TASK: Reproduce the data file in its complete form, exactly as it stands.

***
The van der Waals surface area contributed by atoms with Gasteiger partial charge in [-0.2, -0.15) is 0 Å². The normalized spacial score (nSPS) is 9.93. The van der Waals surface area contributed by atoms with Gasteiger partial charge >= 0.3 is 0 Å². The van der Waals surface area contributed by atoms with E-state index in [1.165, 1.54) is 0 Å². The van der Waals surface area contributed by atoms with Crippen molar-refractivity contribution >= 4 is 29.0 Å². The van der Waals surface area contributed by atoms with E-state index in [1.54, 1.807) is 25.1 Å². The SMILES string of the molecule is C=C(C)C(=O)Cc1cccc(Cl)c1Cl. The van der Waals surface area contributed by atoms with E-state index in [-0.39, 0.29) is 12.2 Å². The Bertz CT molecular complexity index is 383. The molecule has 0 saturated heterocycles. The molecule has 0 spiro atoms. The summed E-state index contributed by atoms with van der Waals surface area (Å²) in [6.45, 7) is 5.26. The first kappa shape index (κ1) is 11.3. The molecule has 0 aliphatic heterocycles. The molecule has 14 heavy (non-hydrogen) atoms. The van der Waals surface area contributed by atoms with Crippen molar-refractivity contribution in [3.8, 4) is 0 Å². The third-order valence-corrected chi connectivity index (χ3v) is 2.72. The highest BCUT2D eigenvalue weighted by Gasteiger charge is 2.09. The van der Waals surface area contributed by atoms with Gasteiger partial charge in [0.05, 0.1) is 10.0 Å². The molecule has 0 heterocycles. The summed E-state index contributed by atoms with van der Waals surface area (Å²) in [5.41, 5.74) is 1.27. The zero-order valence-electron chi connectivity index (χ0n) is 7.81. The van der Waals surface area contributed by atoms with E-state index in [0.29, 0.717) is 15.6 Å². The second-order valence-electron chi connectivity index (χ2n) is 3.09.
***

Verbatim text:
The van der Waals surface area contributed by atoms with Gasteiger partial charge in [-0.2, -0.15) is 0 Å². The normalized spacial score (nSPS) is 9.93. The van der Waals surface area contributed by atoms with Gasteiger partial charge >= 0.3 is 0 Å². The van der Waals surface area contributed by atoms with E-state index in [1.165, 1.54) is 0 Å². The van der Waals surface area contributed by atoms with Crippen molar-refractivity contribution >= 4 is 29.0 Å². The van der Waals surface area contributed by atoms with E-state index in [1.54, 1.807) is 25.1 Å². The SMILES string of the molecule is C=C(C)C(=O)Cc1cccc(Cl)c1Cl. The van der Waals surface area contributed by atoms with E-state index in [-0.39, 0.29) is 12.2 Å². The Bertz CT molecular complexity index is 383. The molecule has 0 saturated heterocycles. The molecule has 0 spiro atoms. The summed E-state index contributed by atoms with van der Waals surface area (Å²) in [6.45, 7) is 5.26. The first kappa shape index (κ1) is 11.3. The molecule has 0 aliphatic heterocycles. The molecule has 14 heavy (non-hydrogen) atoms. The van der Waals surface area contributed by atoms with Crippen molar-refractivity contribution in [3.8, 4) is 0 Å². The third-order valence-corrected chi connectivity index (χ3v) is 2.72. The highest BCUT2D eigenvalue weighted by Gasteiger charge is 2.09. The van der Waals surface area contributed by atoms with Gasteiger partial charge in [0.05, 0.1) is 10.0 Å². The molecule has 0 heterocycles. The summed E-state index contributed by atoms with van der Waals surface area (Å²) in [5.41, 5.74) is 1.27. The zero-order valence-electron chi connectivity index (χ0n) is 7.81. The van der Waals surface area contributed by atoms with E-state index in [0.29, 0.717) is 15.6 Å². The second-order valence-electron chi connectivity index (χ2n) is 3.09.